A Florida pastor claims his religious rights were violated after city officials investigated whether his church had the necessary permits on file.
Pastor Mike Olive operates the Common Ground Church and Coffee Bar in Lake Worth, which recently took over code enforcement from the fire department.
The city does not require churches or nonprofit organizations to pay a business license tax, but they are required to obtain a use and occupancy certificate – which officials use to ensure they don’t pose public safety hazards or break any local, state, or federal laws.
Olive became alarmed last month, when a code officer stopped by the church and recorded video evidence on his cell phone.
“We had one gentleman come in from the city wearing a hoodie, and he was hiding the camera in the pockets of his hoodie,” Olive said.
The code officer, Gerald Coscia, found the church may have been overcrowded and possibly lacked a sufficient emergency exit, and he said the building likely failed to comply with the Americans With Disabilities Act.
He determined that Olive’s landlord, Mission Education International, had a valid business license for the coffee shop with an exemption for charitable organizations, but the church lacked a use and occupancy certificate.
City officials notified the landlord by letter and outlined what they needed from the church to issue the proper permit, but Olive claims the investigation violates “the separation of church and state.”
“I think it’s very important that people are not afraid to practice that faith — whatever that faith is,” Olive said.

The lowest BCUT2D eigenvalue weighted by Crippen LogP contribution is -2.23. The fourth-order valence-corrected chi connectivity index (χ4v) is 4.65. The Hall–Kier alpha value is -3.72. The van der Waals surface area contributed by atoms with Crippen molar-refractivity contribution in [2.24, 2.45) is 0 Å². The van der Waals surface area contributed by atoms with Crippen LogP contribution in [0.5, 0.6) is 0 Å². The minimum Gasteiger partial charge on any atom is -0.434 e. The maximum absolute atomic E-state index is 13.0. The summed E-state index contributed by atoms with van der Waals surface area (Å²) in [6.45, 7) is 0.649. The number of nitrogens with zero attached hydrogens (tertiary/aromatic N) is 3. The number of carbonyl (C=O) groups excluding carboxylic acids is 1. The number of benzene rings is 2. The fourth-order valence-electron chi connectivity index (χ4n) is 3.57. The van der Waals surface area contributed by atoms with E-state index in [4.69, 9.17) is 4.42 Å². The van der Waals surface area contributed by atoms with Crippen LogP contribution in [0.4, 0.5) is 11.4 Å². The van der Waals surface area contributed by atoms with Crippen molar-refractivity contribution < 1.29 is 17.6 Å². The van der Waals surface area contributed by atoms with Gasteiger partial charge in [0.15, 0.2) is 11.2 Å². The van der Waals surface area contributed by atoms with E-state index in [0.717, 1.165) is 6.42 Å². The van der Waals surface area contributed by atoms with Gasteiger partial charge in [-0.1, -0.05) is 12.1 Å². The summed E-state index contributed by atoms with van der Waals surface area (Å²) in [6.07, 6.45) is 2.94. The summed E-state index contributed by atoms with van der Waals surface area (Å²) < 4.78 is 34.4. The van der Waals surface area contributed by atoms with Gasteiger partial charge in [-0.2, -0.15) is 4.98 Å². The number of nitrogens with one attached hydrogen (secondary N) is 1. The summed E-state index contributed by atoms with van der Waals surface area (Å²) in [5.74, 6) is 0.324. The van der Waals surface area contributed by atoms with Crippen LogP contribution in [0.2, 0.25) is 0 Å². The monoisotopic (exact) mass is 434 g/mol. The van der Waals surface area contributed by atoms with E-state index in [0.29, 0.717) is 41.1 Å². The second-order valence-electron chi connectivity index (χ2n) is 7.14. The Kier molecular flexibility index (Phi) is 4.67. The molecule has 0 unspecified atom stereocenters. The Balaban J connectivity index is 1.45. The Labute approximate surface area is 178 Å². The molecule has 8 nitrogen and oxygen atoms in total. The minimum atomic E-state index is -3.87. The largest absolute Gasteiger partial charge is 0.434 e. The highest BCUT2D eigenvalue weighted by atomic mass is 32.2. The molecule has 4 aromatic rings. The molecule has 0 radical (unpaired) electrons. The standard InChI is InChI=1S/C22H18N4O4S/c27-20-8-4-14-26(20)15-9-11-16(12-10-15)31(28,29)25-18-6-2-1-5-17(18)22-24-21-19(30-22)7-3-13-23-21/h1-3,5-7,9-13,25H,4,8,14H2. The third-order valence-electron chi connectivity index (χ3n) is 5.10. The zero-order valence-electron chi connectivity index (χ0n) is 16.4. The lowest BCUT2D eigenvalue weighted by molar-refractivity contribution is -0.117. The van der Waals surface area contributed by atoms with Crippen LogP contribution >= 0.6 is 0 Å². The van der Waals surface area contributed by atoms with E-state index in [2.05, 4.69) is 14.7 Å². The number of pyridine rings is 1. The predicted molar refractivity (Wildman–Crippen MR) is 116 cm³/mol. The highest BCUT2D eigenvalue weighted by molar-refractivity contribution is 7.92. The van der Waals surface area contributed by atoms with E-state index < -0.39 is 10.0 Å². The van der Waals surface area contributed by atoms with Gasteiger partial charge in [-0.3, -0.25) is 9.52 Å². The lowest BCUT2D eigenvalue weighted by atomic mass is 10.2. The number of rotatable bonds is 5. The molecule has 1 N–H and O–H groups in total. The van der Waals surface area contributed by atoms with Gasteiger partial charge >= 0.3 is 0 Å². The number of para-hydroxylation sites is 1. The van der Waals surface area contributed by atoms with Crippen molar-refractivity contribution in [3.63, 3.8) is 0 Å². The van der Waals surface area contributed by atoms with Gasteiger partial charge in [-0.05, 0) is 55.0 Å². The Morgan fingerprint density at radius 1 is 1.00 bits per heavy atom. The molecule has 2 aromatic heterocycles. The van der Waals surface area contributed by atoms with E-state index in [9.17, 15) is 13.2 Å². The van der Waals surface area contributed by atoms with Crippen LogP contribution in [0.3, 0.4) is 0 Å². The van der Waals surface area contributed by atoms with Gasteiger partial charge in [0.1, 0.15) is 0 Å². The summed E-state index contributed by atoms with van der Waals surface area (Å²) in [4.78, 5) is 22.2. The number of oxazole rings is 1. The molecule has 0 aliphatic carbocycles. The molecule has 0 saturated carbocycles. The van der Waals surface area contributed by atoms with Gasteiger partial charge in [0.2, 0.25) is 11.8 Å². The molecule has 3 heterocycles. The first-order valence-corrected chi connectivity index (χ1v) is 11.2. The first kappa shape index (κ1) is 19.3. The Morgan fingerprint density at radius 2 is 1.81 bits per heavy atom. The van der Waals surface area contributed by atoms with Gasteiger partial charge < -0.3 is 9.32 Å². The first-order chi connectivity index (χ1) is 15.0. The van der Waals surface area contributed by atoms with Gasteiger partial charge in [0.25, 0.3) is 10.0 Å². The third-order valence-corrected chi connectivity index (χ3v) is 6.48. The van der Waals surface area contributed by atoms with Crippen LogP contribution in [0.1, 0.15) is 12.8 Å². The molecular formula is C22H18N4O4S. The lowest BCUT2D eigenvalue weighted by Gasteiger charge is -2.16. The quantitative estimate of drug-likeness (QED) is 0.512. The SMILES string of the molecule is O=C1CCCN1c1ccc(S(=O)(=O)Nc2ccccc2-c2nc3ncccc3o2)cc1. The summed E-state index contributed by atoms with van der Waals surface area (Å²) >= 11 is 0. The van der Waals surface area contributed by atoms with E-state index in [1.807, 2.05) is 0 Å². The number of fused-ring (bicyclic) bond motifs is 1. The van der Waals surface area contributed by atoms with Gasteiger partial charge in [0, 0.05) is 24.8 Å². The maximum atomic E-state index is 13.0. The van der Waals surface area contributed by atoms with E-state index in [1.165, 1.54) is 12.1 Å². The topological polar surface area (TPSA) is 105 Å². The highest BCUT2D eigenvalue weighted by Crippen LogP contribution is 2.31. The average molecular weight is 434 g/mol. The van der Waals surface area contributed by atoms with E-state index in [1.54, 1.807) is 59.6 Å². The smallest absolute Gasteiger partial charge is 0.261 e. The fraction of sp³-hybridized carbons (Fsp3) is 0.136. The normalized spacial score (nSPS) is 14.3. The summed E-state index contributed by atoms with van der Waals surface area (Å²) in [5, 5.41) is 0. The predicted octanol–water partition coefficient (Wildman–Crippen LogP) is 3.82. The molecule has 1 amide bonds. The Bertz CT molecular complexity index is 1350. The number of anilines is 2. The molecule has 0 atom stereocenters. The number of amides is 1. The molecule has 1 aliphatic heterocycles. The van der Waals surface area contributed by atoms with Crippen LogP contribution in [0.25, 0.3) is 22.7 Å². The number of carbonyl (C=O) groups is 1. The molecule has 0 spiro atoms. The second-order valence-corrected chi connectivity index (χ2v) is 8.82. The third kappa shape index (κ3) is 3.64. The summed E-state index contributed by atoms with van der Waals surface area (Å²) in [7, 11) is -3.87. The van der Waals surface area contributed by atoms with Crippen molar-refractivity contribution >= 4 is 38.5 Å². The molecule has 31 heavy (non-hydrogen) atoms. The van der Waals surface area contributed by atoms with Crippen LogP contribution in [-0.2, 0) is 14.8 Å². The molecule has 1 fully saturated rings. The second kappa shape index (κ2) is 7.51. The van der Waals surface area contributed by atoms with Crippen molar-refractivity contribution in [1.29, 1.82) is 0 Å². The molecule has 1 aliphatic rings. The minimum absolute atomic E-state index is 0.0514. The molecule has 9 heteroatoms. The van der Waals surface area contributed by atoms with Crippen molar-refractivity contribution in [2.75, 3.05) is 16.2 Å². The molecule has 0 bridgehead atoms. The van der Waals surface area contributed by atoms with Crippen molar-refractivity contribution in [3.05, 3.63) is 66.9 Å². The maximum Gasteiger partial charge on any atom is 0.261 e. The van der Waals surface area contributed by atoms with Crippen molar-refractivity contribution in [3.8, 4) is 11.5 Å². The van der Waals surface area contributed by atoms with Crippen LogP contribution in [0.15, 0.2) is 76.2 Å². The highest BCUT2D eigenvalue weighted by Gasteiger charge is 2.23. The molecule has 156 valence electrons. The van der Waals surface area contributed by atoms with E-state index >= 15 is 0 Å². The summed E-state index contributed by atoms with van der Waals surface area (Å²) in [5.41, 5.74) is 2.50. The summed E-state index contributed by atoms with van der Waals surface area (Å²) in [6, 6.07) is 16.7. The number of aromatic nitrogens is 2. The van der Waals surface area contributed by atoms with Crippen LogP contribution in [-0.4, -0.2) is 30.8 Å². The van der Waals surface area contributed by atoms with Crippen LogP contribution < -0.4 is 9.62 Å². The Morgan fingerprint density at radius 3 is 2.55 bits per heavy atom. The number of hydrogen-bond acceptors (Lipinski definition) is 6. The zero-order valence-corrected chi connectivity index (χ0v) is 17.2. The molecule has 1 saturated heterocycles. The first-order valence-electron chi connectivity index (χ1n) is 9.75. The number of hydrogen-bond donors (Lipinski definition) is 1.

The conservative Liberty Counsel sent a letter to the city on his behalf, demanding they stop requiring churches to pay for the business licenses.
The city manager, Mike Bornstein, said the dispute is apparently based on some misunderstanding, because churches are not obligated to pay those fees.
They are, however, required to submit to inspections to obtain the use and occupancy certificate to ensure they’re safe for public use.
Liberty Counsel claims in its news release that the city threatened the landlord with foreclosure and daily $500 fines, but the letter sent by officials makes no mention of those penalties.
In fact, the letter – which was not among the documents shared by Liberty Counsel — offers any assistance necessary to make sure the certificate would be issued.
“The application form is simple to complete as your organization has completed one prior for the coffee bar,” the letter reads. “We also can schedule the required inspection at your earliest convenience and apprise you of any improvements that may be required of the space or limitation on the number of occupants allowed.”
“Please be assured that the City has the best interests of the public in mind and wants to ensure there are no life safety issues with regard to the operations,” the letter adds.
Watch this news report posted online by WPEC-TV: